On October 20, the ARSP leadership team gathered at OSU for an all-day brainstorming session with our three pilot site coordinators. In Spring 2018, our project will be incorporated into university courses led by Christopher Cantwell, at the University of Wisconsin-Milwaukee, and Rachel M. Lindsey, at Saint Louis University, as well as a similar research project led by Kathryn McClymond, at Georgia State University.
Over the course of the day we discussed numerous aspects of managing the project from audio recording and editing to tagging and uploading materials into our archive. We shared experiences of incorporating digital humanities projects into our courses and considered ways to standardize our procedures across multiple institutions and teaching contexts. At the end of the day, two OSU undergraduate researchers joined us for a Q & A about their work on the project, and provided suggestions as well as advice for future student researchers.
Next spring we will share the syllabi from the pilot project courses and blog post updates from the researchers at the pilot sites. We are very excited about the expansion of the ARSP through these pilot sites and look forward to watching it grow!
Rachel Lindsey, Kathryn McClymond, Isaac Weiner, Amy DeRogatis, Chris Cantwell, Lauren Pond.
On September 14-16, 2017, we were delighted to host our second ARSP advisory board meeting in Columbus, Ohio. The Ohio State and Michigan State leadership teams met together with five members of our advisory board: Vicki Brennan, Associate Professor of Religion, University of Vermont; Pamela Klassen, Professor of Religion, University of Toronto; Laura Kwerel, Senior Producer, Interfaith Voices; Ely Lyonblum, ethnomusicologist and Research Grants Officer, Faculty of Music, University of Toronto; and Kristen Mapes, Digital Humanities Coordinator, Michigan State University. Over a day and a half of productive conversation, we received constructive feedback on mockups of the ARSP website, discussed the ARSP’s broader intellectual objectives, wrestled with some of its key ethical challenges, and plotted next steps for further development and expansion. We also enjoyed good food, good drink, and good company!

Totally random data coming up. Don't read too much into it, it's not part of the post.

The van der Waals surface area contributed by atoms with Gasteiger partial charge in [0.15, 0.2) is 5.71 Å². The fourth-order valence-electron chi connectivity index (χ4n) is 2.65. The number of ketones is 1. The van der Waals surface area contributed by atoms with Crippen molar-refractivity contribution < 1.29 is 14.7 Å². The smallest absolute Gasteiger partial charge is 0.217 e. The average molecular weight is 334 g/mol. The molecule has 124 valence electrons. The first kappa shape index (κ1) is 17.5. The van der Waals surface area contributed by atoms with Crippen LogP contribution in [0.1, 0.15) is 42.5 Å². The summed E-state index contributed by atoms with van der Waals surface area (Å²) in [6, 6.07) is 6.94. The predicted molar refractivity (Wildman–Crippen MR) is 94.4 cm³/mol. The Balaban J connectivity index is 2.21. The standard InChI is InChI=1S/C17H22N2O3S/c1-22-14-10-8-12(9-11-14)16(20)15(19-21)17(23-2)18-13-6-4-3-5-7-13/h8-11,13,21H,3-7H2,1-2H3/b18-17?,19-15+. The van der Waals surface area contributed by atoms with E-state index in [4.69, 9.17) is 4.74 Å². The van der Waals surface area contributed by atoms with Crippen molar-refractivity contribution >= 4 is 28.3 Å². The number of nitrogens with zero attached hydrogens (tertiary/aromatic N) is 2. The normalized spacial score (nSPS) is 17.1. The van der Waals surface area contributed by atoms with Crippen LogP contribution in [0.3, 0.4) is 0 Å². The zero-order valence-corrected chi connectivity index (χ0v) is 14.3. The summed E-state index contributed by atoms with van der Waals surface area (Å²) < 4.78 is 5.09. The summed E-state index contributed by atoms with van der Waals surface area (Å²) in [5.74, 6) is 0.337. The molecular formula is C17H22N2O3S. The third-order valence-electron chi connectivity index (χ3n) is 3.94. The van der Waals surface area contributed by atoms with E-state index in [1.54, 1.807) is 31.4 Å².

The meeting left us energized and motivated to get back to work with a renewed sense of mission and purpose. We are grateful to all of our advisory board members for their time, energy, and insight. We are also grateful to the Henry Luce Foundation, OSU’s Center for the Study of Religion, and OSU’s Research Commons for providing funding and material support to make this meeting possible. We look forward to sharing publicly some of the products of our conversation when the ARSP website launches in spring 2018!
ARSP Advisory Board member and project co-originator, Kathryn McClymond, has a wonderful blog post up about her work with the ATL Maps project, in which she reflects on the value of sound mapping for studying and teaching about Atlanta’s religious diversity. We are excited about bringing our projects together in the near future. Stay tuned!
In 2015, when I initially got involved in the American Religious Sounds Project (then the Religious Soundmap Project), my very first assignment was to attend an Eckankar seminar in Dublin, Ohio. Eckankar centers on the idea that humans are connected to God through a divine spirit, which can be “heard as sound and seen as light.” One of the cornerstones of Eckankar is the HU song, a chant that adherents say allows them to raise their consciousness and become closer to the divine.
Upon coordinating my visit to the Eckankar seminar, I learned that although I could record a group HU song, I would not be permitted to take photographs. Granted, the ARSP focuses on sound, but with my background in documentary photography, I was accustomed to telling visual stories, and I had anticipated at least being able to take a few contextualizing photographs to accompany my recordings. I became somewhat concerned: How was I going to tell a compelling story about Eckankar without a visual element?
However, my fears began to dissipate when I put on my headphones and started to record. Despite the fact that the HU song was just that, a song, it had almost a three-dimensional quality to it. About 50 disparate voices, all chanting “HU” at their own pace, combined to form an encompassing, undulating melody. Most people closed their eyes as they chanted, and I later learned that some had visualized colors or peaceful scenes. I, too, felt my mind drifting.
There was no need to photograph people chanting HU, I realized, and to do so would probably be a disservice to Eckankar. Sound served to help the mind wander, both visually and spiritually. Attempting to represent HU through imagery would flatten this experience.